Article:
The announcement came just days after Security Secretary Sergio Berni ordered the withdrawal of 5,000 Federal Police officers from neighbourhoods in the City of Buenos Aires where the Metropolitan Police are already operating.

The neighbourhoods in question are: Saavedra, Coghlan, Villa Urquiza, Villa Pueyrredón (Comuna 12), Nueva Pompeya, Parque Patricios, Barracas, La Boca (Comuna 4), Agronomía, Chacarita, Villa Crespo, Paternal, and Villa Ortúzar (Comuna 15).

“They are not leaving,” Macri said in a radio interview this morning, adding that he spoke with the president on Friday. “We reached a joint commitment to coordinate work in those comunas, and a commitment to start a dialogue to analyse how to implement a transfer. We think this will take some time.”

After Berni’s announcement last week, sources from the Metropolitan Police had claimed that around 4,800 officers were there to “collaborate with federal forces”, but that they do not have enough agents or cars to replace the Federal Police entirely.

According to information from the Security Ministry, there are 9,000 Federal Police officers working in the City of Buenos Aires, distributed among 53 precincts.

Posted in News From Argentina, Round Ups ArgentinaComments (0)

Marches, Roadblocks Cause Transport Chaos Ahead of General Strike

Coastguard officers look on as the opposition CTA union stages a roadblock on Puente Pueyrredón (Photo: Paula Riba/Télam/ddc)

Coastguard officers look on as the opposition CTA union stages a roadblock on Puente Pueyrredón (Photo: Paula Ribas/Télam/ddc)

A series of roadblocks and marches have caused transport chaos today in parts of Buenos Aires and its surrounding areas. The disruption comes a day before several major unions hold a 24-hour general strike, which is set to cause further headaches for commuters on Thursday.

The opposition faction of Central for Argentina Workers (CTA) umbrella union, which began an extended 36-hour strike at midday today, organised roadblocks on major highways and key access points to the capital this morning.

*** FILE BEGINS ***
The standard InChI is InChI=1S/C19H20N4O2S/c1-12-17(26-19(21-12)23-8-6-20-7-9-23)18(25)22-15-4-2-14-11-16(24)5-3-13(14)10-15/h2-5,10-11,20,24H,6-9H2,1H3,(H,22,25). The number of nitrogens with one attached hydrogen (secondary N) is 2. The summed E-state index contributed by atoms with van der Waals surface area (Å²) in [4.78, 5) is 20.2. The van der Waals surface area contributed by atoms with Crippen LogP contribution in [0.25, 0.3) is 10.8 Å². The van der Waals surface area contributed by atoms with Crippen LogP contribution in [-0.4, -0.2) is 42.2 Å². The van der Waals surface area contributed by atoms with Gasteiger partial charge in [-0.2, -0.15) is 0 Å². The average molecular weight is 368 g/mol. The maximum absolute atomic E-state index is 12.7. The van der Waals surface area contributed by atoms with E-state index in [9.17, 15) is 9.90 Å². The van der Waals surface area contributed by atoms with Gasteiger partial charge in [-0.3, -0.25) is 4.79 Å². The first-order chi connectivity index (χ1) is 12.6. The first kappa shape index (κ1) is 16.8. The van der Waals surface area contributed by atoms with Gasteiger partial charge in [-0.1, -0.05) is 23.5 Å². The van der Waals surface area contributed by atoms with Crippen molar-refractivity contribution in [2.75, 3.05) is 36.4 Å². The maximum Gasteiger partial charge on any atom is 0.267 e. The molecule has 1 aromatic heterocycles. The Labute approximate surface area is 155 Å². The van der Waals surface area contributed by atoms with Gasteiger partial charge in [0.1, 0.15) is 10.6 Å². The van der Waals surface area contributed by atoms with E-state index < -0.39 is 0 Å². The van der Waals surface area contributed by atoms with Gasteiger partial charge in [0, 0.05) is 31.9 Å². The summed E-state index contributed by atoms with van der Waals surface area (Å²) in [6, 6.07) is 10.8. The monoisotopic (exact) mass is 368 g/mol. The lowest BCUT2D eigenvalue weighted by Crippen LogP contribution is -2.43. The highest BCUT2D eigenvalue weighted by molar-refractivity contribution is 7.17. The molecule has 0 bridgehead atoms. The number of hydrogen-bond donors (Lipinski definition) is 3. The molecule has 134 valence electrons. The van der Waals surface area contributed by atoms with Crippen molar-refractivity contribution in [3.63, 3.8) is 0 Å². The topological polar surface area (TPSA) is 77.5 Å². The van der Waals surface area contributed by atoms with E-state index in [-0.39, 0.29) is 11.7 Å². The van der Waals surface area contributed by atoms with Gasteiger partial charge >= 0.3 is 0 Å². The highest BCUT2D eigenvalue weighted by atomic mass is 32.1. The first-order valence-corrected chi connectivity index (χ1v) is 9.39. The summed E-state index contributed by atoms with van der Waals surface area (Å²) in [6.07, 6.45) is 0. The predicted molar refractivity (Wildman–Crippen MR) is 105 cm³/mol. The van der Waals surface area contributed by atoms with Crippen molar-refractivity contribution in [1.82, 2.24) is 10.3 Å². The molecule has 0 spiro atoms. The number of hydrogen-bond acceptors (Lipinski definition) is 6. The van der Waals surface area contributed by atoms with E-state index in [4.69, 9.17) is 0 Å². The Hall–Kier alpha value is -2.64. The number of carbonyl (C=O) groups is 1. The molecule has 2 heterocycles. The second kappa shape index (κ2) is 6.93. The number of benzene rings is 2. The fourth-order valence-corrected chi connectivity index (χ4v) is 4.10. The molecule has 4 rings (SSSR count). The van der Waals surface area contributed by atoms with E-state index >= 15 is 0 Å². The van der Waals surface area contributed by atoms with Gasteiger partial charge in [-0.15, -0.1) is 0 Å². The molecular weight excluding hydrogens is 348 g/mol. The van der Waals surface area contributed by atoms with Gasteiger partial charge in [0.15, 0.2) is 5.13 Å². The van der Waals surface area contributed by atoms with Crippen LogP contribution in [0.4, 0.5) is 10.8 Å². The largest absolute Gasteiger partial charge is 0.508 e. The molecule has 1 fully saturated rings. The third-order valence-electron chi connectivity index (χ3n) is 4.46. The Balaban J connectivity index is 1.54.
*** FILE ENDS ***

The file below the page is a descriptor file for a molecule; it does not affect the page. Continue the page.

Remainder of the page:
Some of these since been lifted, though pickets remain on Av General Paz, and the Ricchieri highway, causing delays in travel to Ezeiza airport.

The opposition CTA leadership, headed by Pablo Micheli will lead a demonstration in front of the National Congress this afternoon. The demands of the union include scrapping income taxes on salaries, an end to the dismissal of workers at industrial factories, and the suspension of external debt payments pending an audit to determine the its legitimacy.

Meanwhile, two separate protests aimed at the Buenos Aires government today have added to the transport disruption in the centre of the city. The Federation of Cartoneros and Recyclers marched to the City Ministry for Environment and Public Spaces to protest against proposed changes to rubbish collection.

At the same time, social organisations and residents of Villa Lugano have gathered on Av 9 de Julio near the Obelisco in protest at the razing of the Barrio Papa Francisco slum on the weekend.

General Strike

Wednesday’s chaos comes just hours before the start of a 24 hour general strike held by opposition factions of the General Workers Confederation (CGT) led by Hugo Moyano and Luis Barrionuevo.

The strike will heavily affect transport, with all services on overground trains, the subte B line, and domestic flights suspended. Buses will be running a partial service: the Road Transport Union (UTA) – which governs the majority of urban and intercity bus lines – has decided not the join the strike, but the rival Bus Drivers Union (UCRA) has said it will, and could disrupt other services. Taxi drivers will be working.

Other services to be suspended include non-emergency treatment at hospitals, rubbish collection (this evening), banks, petrol stations, postal services, and affiliated bars and restaurants. Many schools in the city and province of Buenos Aires will also be closed as several teachers’ unions join the strike action.

For more information and updates of the strike and how it will affect you tomorrow, follow us on Facebook or Twitter.